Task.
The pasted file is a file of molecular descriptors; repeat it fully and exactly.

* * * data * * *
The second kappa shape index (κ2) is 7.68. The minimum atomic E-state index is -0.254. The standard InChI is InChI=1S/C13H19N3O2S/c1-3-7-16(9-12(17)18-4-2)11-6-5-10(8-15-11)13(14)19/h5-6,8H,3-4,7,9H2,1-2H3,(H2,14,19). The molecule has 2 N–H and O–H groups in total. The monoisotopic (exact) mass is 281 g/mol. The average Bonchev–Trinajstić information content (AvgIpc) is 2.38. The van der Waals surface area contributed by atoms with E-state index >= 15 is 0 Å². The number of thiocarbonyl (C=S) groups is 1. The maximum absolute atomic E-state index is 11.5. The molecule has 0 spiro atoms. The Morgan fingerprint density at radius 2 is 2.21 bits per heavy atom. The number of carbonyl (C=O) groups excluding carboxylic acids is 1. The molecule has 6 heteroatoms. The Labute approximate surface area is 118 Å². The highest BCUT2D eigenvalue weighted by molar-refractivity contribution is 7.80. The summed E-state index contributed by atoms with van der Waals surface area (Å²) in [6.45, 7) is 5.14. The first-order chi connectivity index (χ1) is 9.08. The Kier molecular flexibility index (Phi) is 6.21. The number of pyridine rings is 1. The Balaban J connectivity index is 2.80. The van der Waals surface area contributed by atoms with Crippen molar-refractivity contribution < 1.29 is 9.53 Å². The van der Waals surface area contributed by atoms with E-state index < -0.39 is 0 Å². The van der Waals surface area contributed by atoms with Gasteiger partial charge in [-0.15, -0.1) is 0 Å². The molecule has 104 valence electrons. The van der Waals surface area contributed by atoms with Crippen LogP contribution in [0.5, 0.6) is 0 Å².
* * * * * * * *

The second kappa shape index (κ2) is 7.68. The minimum atomic E-state index is -0.254. The standard InChI is InChI=1S/C13H19N3O2S/c1-3-7-16(9-12(17)18-4-2)11-6-5-10(8-15-11)13(14)19/h5-6,8H,3-4,7,9H2,1-2H3,(H2,14,19). The molecule has 2 N–H and O–H groups in total. The monoisotopic (exact) mass is 281 g/mol. The average Bonchev–Trinajstić information content (AvgIpc) is 2.38. The van der Waals surface area contributed by atoms with E-state index >= 15 is 0 Å². The number of thiocarbonyl (C=S) groups is 1. The maximum absolute atomic E-state index is 11.5. The molecule has 0 spiro atoms. The Morgan fingerprint density at radius 2 is 2.21 bits per heavy atom. The number of carbonyl (C=O) groups excluding carboxylic acids is 1. The molecule has 6 heteroatoms. The Labute approximate surface area is 118 Å². The highest BCUT2D eigenvalue weighted by molar-refractivity contribution is 7.80. The summed E-state index contributed by atoms with van der Waals surface area (Å²) in [6.45, 7) is 5.14. The first-order chi connectivity index (χ1) is 9.08. The Kier molecular flexibility index (Phi) is 6.21. The number of pyridine rings is 1. The Balaban J connectivity index is 2.80. The van der Waals surface area contributed by atoms with Crippen molar-refractivity contribution < 1.29 is 9.53 Å². The van der Waals surface area contributed by atoms with E-state index < -0.39 is 0 Å². The van der Waals surface area contributed by atoms with Gasteiger partial charge in [-0.15, -0.1) is 0 Å². The molecule has 104 valence electrons. The van der Waals surface area contributed by atoms with Crippen LogP contribution in [0.5, 0.6) is 0 Å².